By Andrew Eppich

The COVID-19 pandemic has forced businesses across Canada to digitally transform. According to Equinix’s Global Tech Trends Study, nearly half — 46 percent — of digital leaders in Canada have accelerated their digital transformation plans as a result of COVID-19.

That includes the financial services industry, which has been forced to rethink its approach to digital infrastructure in order to enhance customer engagement, improve real-time trading, and protect itself against future disruption.

This transformation is particularly necessary if Canada’s financial institutions want to join their international counterparts in embracing three pandemic-driven trends that will ensure their ongoing resilience: Banking as a Service; Open Banking; and the evolution of Open Banking, Open Finance.

How infrastructure transformation enables Banking as a Service

In many ways, Canada’s banking industry is ahead of the curve when it comes to digital services. Bank of Montreal launched its first digital platform in 1996, and its Big Five counterparts had all followed suit by the early 2000s. Today, according to the Canadian Bankers Association, 76 percent of Canadians do most of their banking digitally.

Canada is also ahead of the curve when it comes to contactless digital payments: 34 percent of Canadians with a credit or debit card use contactless payments on a regular basis, according to Payments Canada, with the pandemic accelerating the technology’s use. A recent Interac survey found 53 percent of Canadians using digital payments more frequently since March 2020.

The country has been slower, however, to adopt trends such as Banking as a Service, which is enabling banks, FinTechs, and digital startups around the world to create new business models by offering financial services through the cloud. Successfully delivering these services requires interconnection – secure, direct, low-latency data exchange between partners – and interconnection requires not just digital transformation, but infrastructure transformation.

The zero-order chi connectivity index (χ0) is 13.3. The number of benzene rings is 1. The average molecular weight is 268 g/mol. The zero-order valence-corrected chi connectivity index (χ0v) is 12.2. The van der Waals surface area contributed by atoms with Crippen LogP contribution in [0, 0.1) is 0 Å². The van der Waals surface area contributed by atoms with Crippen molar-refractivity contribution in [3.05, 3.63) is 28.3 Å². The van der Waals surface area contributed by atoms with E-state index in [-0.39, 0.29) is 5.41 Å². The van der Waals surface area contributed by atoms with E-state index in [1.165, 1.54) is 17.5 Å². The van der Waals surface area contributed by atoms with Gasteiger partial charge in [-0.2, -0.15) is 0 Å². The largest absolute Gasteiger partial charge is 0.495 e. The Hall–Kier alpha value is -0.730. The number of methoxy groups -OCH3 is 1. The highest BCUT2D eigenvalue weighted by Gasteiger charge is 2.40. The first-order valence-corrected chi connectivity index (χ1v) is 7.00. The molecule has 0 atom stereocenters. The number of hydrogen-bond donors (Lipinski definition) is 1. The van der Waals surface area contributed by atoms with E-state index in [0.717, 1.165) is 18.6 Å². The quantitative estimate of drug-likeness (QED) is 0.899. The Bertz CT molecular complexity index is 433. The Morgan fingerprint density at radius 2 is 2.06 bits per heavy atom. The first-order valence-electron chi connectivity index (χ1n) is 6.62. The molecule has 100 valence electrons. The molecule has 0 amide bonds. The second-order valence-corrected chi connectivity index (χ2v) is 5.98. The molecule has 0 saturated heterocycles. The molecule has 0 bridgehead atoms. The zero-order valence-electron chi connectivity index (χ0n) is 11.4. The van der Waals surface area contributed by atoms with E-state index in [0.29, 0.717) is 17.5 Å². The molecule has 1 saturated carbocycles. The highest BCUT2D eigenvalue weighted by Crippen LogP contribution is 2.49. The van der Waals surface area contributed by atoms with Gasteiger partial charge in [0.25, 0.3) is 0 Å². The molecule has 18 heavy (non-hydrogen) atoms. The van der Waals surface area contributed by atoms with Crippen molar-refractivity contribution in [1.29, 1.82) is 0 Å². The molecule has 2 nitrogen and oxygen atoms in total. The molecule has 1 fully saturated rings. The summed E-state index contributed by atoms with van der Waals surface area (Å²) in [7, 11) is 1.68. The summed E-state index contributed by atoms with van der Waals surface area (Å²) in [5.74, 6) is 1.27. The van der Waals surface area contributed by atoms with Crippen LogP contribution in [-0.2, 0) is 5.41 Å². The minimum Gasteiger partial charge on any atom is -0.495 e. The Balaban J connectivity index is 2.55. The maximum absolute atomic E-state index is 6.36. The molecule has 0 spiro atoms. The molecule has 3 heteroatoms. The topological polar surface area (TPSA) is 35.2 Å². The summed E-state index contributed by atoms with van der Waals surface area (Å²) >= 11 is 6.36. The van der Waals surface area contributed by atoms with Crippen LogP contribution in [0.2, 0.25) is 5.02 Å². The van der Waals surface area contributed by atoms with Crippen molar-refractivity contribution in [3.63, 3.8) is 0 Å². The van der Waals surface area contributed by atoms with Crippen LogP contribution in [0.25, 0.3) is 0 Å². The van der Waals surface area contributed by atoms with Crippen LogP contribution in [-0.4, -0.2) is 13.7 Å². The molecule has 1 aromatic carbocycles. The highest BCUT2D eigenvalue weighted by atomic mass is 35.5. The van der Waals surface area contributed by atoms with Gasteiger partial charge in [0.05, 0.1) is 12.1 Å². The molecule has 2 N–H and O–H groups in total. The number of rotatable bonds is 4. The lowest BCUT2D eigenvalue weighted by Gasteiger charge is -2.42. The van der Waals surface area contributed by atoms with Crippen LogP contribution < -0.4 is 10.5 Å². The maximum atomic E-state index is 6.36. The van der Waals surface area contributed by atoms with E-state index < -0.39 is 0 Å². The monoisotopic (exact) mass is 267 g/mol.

For example, the diagram depicts a BaaS model running on hybrid digital architecture, with a mix of on-premises, public/private cloud, and co-location. In this fictional scenario, the bank is partnering with a FinTech provider to deliver financial services on behalf of a brand such as a retail or hospitality company. While the bank handles any card transactions in-house, it remains free to collaborate with other FinTechs for real-time and cross-border payments.

In markets such as Europe, these types of partnerships are steadily growing into BaaS ecosystems incorporating banks, FinTechs, clouds, networks, payment rails, fraud detection, and other service providers. Interconnection is critical to the reliability of these ecosystems, by ensuring low-latency data securely flows between partners and their digital infrastructure across every region in which their services are offered.

With the right interconnection strategy, banks and FinTechs can establish a digital core they can use to easily scale and create new BaaS business models for any brand.

Bracing for Open Banking – and Open Finance

Under open banking, third parties are authorized to use application programming interfaces (APIs) to access financial information, which they can then use to develop associated services and apps. Open banking is not yet available in Canada, but the Canadian government is considering the best way to enable its safe introduction, and it’s important that businesses prepare their infrastructure for when it arrives.

European businesses have been able to provide open banking services since 2015, when the European Parliament adopted the revised Payment Services Directive, known as PSD2. While still at the early stages, PSD2 has enabled third parties across Europe to access payment account information and conduct payments on behalf of their customers. It is mature enough to be paving the way for open finance.

It is open finance that will be the true game-changer, a complete mobile and digital experience that will help consumers and businesses better manage their finances and financial services. For consumers, it could mean seamlessly transferring funds between products to maximize the interest they receive, or receiving e-mail or text warnings advising them of how a prospective purchase could affect their finances.

For businesses, open finance represents an opportunity to collaborate with new partners on developing and delivering personalized financial services at an unprecedented scale. Any business that collects transactional data could be involved: telcos, hospitality and tourism companies, and retailers, for example, could all become reliable sources of customer data.

Without interconnection, however, the transition to open finance will be tricky. The greater the number of connected endpoints, the greater the chances that data could be delayed or lost.

Yes, COVID-19 accelerated digital transformation. But it’s only by adopting the infrastructure needed to successfully power that transformation, and using it to securely interconnect with third parties, that financial service providers will be able to take full advantage of the pandemic’s greatest opportunity: Using BaaS, open banking, and open finance to support the development of new and exciting insight-driven, revenue-generating services.


Andrew Eppich is Managing Director, Equinix Canada.

Previous post

TerraZero Technologies Provides one of the First Ever 'Metaverse Mortgages

Next post

Versapay Bolsters Executive Team